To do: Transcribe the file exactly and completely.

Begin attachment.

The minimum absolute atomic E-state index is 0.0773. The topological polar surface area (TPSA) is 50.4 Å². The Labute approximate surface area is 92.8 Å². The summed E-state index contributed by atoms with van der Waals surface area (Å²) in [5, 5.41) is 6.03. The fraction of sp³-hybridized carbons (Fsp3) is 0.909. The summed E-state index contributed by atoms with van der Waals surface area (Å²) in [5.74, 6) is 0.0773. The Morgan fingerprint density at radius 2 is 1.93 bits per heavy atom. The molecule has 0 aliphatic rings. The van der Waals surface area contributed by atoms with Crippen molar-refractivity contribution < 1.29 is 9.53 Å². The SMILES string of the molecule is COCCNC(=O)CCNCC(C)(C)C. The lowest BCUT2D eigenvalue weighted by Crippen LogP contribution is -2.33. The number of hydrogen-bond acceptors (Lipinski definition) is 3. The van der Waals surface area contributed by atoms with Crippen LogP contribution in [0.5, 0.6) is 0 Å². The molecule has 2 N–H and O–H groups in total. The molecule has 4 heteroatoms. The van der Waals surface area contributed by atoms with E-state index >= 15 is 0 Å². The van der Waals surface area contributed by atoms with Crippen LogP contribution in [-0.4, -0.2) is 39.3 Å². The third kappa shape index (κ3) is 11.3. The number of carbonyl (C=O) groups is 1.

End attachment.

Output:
The minimum absolute atomic E-state index is 0.0773. The topological polar surface area (TPSA) is 50.4 Å². The Labute approximate surface area is 92.8 Å². The summed E-state index contributed by atoms with van der Waals surface area (Å²) in [5, 5.41) is 6.03. The fraction of sp³-hybridized carbons (Fsp3) is 0.909. The summed E-state index contributed by atoms with van der Waals surface area (Å²) in [5.74, 6) is 0.0773. The Morgan fingerprint density at radius 2 is 1.93 bits per heavy atom. The molecule has 0 aliphatic rings. The van der Waals surface area contributed by atoms with Crippen molar-refractivity contribution < 1.29 is 9.53 Å². The SMILES string of the molecule is COCCNC(=O)CCNCC(C)(C)C. The lowest BCUT2D eigenvalue weighted by Crippen LogP contribution is -2.33. The number of hydrogen-bond acceptors (Lipinski definition) is 3. The van der Waals surface area contributed by atoms with Crippen LogP contribution in [0.5, 0.6) is 0 Å². The molecule has 2 N–H and O–H groups in total. The molecule has 4 heteroatoms. The van der Waals surface area contributed by atoms with E-state index >= 15 is 0 Å². The van der Waals surface area contributed by atoms with Crippen LogP contribution in [-0.4, -0.2) is 39.3 Å². The third kappa shape index (κ3) is 11.3. The number of carbonyl (C=O) groups is 1.